Squeak E. Clean Mixes Business with Pleasure

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Last month, Sam Spiegel (aka Squeak E. Clean) released a record with his music partner DJ Zegon under the moniker NASA called The Spirit of the Apollo. The album, in the works since 2003, mixes and matches tracks created by Zegon and Spiegel with a wide variety of artists--from Tom Waits and Kanye West to Ol' Dirty Bastard and Karen O. The project also included contracting artists like Shepard Fairey, The Date Farmers and Mark Gonzales, along with directors Syd Garon, Paul Griswold, 3Legged Legs and Flourescent Hill for album art and videos. The level of collaboration is a conscious effort by NASA to show how people can be brought together by music and art, but the record is also an example of how a commercial music company can successfully bring together its personal and professional worlds.

Spiegel (left) and DJ Zegon
Spiegel (left) and DJ Zegon
Spiegel's Squeak E. Clean Productions has worked with commercial directors like Michel Gondry and (Spiegel's brother) Spike Jonze, scored the upcoming EA Games release Skate 2 and the latest David O. Russell film, Nailed. We spoke with Spiegel about the balance between his personal and commercial work, licensing NASA tracks and more.

Is everything NASA up for licensing through Squeak E. Clean? Is that part of the plan?
Absolutely. That's something I like to do with all my projects. It's a great way to give projects some exposure and a good way to make money with them in these times where it's hard to make any money selling records. We've actually been licensing these tracks before they were even finished, as instrumentals and things like that. We had one in a Converse commercial a while back, that Mos Def was on. Sometimes I'll be working on a record and be really excited about it, so I'll look to license it. An example is when I was working with Santogold and Mark Romanek was looking for something for these Ford Flex commercials he was doing. I played him some stuff I was working on with (Santogold), and I ended up cutting it to picture. It lends some good cache to the director, brand and agency because they have the chance to license something that isn't out yet but about to blow up.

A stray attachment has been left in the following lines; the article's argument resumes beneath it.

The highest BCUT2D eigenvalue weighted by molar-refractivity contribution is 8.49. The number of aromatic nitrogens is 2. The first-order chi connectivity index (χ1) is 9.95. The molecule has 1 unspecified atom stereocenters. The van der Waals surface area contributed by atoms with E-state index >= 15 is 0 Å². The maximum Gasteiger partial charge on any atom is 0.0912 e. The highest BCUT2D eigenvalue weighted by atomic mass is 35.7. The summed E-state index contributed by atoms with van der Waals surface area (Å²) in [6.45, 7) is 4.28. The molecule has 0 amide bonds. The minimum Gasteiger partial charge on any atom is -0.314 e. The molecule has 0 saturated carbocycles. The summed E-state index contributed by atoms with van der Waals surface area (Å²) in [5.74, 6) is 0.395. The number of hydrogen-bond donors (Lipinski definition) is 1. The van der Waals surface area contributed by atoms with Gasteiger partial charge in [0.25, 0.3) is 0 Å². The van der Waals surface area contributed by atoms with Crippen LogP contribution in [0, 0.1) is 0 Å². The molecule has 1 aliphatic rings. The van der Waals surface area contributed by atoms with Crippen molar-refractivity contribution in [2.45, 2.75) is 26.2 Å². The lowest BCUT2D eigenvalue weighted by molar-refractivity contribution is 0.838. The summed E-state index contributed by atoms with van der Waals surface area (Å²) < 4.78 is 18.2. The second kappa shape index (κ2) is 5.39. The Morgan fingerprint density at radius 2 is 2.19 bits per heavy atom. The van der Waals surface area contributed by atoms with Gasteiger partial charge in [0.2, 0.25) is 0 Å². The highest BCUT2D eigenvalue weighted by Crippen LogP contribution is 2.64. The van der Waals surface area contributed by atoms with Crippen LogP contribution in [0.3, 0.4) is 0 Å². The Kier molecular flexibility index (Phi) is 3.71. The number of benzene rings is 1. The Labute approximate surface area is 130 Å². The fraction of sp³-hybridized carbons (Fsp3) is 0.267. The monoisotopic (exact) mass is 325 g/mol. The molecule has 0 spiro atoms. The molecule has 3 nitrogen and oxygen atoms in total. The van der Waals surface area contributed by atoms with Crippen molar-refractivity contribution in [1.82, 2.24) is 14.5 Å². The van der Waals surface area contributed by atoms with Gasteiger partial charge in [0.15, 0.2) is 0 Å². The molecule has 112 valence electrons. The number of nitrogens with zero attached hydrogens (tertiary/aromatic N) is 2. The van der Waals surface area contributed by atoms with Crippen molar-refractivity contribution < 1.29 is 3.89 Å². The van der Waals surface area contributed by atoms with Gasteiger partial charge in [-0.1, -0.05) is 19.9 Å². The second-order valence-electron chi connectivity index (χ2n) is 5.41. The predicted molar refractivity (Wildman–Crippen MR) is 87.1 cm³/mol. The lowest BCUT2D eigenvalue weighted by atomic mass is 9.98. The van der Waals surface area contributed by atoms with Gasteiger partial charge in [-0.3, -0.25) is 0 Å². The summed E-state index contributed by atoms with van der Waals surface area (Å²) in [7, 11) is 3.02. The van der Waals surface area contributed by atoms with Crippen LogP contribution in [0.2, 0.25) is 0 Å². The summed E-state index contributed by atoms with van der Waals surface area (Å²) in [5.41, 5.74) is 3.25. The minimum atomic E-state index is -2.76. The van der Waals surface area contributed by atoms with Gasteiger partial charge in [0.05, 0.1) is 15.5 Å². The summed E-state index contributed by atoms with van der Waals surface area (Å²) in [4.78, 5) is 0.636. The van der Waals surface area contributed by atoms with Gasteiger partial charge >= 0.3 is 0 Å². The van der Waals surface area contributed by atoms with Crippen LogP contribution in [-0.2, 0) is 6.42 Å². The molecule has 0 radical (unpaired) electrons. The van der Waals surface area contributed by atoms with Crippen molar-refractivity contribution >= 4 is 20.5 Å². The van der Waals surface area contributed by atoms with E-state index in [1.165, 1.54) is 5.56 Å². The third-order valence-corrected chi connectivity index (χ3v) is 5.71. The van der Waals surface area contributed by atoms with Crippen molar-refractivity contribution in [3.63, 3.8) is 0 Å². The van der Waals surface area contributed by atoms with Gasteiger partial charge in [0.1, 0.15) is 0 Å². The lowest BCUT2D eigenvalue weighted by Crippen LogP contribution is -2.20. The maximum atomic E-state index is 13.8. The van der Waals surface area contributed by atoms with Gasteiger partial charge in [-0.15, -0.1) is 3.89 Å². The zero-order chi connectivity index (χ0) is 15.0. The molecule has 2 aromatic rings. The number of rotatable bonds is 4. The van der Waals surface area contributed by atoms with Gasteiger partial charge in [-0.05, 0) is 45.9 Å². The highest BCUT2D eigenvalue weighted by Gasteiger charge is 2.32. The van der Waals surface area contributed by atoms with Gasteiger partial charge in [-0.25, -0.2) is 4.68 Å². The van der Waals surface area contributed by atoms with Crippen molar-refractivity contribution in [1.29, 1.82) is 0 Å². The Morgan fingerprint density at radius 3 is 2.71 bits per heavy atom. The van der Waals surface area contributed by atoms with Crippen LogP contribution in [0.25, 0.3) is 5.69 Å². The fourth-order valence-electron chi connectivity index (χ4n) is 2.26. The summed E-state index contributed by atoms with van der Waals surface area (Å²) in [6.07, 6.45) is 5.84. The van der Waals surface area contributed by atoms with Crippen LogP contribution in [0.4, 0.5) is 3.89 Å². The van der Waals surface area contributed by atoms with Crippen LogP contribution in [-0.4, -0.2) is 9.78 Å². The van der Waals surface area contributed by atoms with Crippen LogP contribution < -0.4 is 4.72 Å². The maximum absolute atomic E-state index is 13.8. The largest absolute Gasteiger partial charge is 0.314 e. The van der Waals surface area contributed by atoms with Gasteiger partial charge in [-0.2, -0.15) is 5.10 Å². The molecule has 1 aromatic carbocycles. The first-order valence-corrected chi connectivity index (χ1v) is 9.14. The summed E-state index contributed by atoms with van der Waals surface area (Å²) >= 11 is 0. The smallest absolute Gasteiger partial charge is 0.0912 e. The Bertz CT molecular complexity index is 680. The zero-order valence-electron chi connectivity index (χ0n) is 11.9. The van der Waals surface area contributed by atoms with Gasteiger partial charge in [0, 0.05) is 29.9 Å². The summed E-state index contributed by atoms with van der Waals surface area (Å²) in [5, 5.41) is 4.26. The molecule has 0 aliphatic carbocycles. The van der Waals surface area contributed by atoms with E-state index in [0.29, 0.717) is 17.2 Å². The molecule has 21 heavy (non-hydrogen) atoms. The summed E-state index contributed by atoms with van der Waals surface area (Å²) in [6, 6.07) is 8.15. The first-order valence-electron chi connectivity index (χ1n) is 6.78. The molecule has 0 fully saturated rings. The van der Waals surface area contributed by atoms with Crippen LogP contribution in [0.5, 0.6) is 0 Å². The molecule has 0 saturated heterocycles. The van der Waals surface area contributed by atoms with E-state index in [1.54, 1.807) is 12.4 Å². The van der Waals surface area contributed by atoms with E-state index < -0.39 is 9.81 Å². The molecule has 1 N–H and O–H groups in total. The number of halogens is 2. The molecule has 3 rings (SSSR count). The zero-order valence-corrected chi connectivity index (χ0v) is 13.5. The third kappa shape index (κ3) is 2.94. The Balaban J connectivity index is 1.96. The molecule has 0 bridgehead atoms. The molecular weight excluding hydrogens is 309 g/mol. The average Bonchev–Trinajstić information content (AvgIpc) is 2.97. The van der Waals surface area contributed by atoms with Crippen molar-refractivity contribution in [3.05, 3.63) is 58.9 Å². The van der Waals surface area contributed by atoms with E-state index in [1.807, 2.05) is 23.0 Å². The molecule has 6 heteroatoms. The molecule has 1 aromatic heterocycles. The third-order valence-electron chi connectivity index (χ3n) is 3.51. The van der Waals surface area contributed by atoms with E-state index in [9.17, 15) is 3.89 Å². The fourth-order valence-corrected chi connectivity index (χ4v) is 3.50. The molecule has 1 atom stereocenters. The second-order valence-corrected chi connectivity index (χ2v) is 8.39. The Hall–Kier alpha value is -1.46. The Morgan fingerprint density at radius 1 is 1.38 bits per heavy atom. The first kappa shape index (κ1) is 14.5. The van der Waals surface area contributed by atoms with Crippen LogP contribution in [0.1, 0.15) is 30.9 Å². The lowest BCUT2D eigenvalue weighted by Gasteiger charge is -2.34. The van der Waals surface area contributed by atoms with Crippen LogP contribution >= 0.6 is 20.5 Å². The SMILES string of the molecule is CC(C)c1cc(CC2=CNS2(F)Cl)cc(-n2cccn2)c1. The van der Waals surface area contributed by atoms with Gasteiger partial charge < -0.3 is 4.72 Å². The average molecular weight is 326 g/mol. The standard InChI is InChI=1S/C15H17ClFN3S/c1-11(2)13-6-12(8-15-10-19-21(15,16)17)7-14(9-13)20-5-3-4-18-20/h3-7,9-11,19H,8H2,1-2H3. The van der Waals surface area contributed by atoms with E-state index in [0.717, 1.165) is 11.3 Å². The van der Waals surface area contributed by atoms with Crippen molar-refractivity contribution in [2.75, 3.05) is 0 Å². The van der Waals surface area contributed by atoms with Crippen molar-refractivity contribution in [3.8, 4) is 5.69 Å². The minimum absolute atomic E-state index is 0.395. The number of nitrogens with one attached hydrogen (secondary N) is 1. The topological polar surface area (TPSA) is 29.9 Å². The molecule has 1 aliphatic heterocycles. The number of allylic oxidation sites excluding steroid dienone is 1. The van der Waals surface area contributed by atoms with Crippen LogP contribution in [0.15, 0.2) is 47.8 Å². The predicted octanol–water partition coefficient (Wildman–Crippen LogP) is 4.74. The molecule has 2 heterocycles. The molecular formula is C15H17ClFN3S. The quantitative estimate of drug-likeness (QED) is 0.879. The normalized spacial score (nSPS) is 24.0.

NASA cover by Sage Vaughn
NASA cover by Sage Vaughn
How does your process differ between commercial and personal projects?
My process differs in that I don't have a team of people working on my personal projects. For commercials we have a team who writes for spots. I oversee stuff, but I can't be in on every song because we're creating so many all the time. In commercials, I'm a composer and overall supervisor, but in my personal projects I'm strictly composer.

It's just how I like to do things. I have the commercial company that funds all my creative projects. I really like to do my stuff DIY and not be depending on money people or some big corporation to help. This way I can work on my projects on my own schedule. On this album, it was great because we took our time to make sure it was right and we were satisfied. We're actually working on a NASA film right now and that's how we're working that, too. I'm funding it myself and it'll get out there when it gets out there.

Is that the idea behind teaming various animators and artists for the videos?
Yeah, for every song we're doing a video, each paring one of our favorite artists with one of our favorite animators. It's been really rewarding, seeing these people's work come to life. The artists we're working with are Mark Gonzales, Barry McGee, Sage Vaughn, Shepard Fairey, The Date Farmers, and a lot of others.

NASA cover by The Date Farmers
NASA cover by The Date Farmers
We also shot the whole making of the record, like when we were down in Brazil or when were in Jamaica working with Sizzla in his Rasta compound, we're working on animating on top of the live footage as well.

You bring your personal work into the commercial realm by licensing tracks, etc. How do you see the two sides of your work evolving together?
It's a challenge to balance the two. It's just a lot of work. I do love doing both sides and it's very rewarding to be able to both work on commercials but also have the opportunity to work on my passion projects.

For the company, we have the commercials and we make records but we also do events. We've done events with people like Motorola, Nike and Microsoft and the way I see the company growing is that we're funding and promoting the label with licensing songs in commercials, we're promoting these brands by hooking them up with bands involved in our projects and we can also do events for the companies. So ultimately I'd like to cross-pollinate all that, like Apple comes to us and wants to license some songs, so they do and then we throw events for Apple that both promote the brand and the band we're working with. So it's all integrated. I think it'll work because people's minds are opening to the various ways to promote their brands these days and more and more I think the cooler brands are open to doing stuff differently."
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